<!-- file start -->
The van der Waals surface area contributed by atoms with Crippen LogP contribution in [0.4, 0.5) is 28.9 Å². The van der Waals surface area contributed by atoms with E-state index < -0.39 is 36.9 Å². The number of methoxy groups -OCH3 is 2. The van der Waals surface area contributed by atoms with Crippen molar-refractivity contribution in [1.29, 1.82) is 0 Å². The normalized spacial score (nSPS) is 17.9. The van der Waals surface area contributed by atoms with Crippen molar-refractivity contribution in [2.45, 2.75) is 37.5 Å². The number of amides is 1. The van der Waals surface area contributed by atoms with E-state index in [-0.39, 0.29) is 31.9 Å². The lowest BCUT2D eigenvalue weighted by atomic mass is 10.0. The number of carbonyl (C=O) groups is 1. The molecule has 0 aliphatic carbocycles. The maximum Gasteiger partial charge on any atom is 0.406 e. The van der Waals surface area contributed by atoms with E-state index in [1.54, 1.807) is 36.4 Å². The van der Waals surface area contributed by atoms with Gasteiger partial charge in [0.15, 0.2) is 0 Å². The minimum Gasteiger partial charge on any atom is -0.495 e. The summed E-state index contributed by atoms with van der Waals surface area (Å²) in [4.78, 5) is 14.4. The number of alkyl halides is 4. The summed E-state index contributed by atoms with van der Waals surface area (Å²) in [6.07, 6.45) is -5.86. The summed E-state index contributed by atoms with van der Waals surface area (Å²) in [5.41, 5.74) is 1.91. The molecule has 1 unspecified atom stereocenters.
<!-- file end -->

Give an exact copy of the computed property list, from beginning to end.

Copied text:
The van der Waals surface area contributed by atoms with Crippen LogP contribution in [0.4, 0.5) is 28.9 Å². The van der Waals surface area contributed by atoms with E-state index < -0.39 is 36.9 Å². The number of methoxy groups -OCH3 is 2. The van der Waals surface area contributed by atoms with Crippen molar-refractivity contribution in [1.29, 1.82) is 0 Å². The normalized spacial score (nSPS) is 17.9. The van der Waals surface area contributed by atoms with Crippen molar-refractivity contribution in [2.45, 2.75) is 37.5 Å². The number of amides is 1. The van der Waals surface area contributed by atoms with E-state index in [-0.39, 0.29) is 31.9 Å². The lowest BCUT2D eigenvalue weighted by atomic mass is 10.0. The number of carbonyl (C=O) groups is 1. The molecule has 0 aliphatic carbocycles. The maximum Gasteiger partial charge on any atom is 0.406 e. The van der Waals surface area contributed by atoms with E-state index in [1.54, 1.807) is 36.4 Å². The van der Waals surface area contributed by atoms with Gasteiger partial charge in [0.15, 0.2) is 0 Å². The minimum Gasteiger partial charge on any atom is -0.495 e. The summed E-state index contributed by atoms with van der Waals surface area (Å²) in [4.78, 5) is 14.4. The number of alkyl halides is 4. The summed E-state index contributed by atoms with van der Waals surface area (Å²) in [6.07, 6.45) is -5.86. The summed E-state index contributed by atoms with van der Waals surface area (Å²) in [5.41, 5.74) is 1.91. The molecule has 1 unspecified atom stereocenters.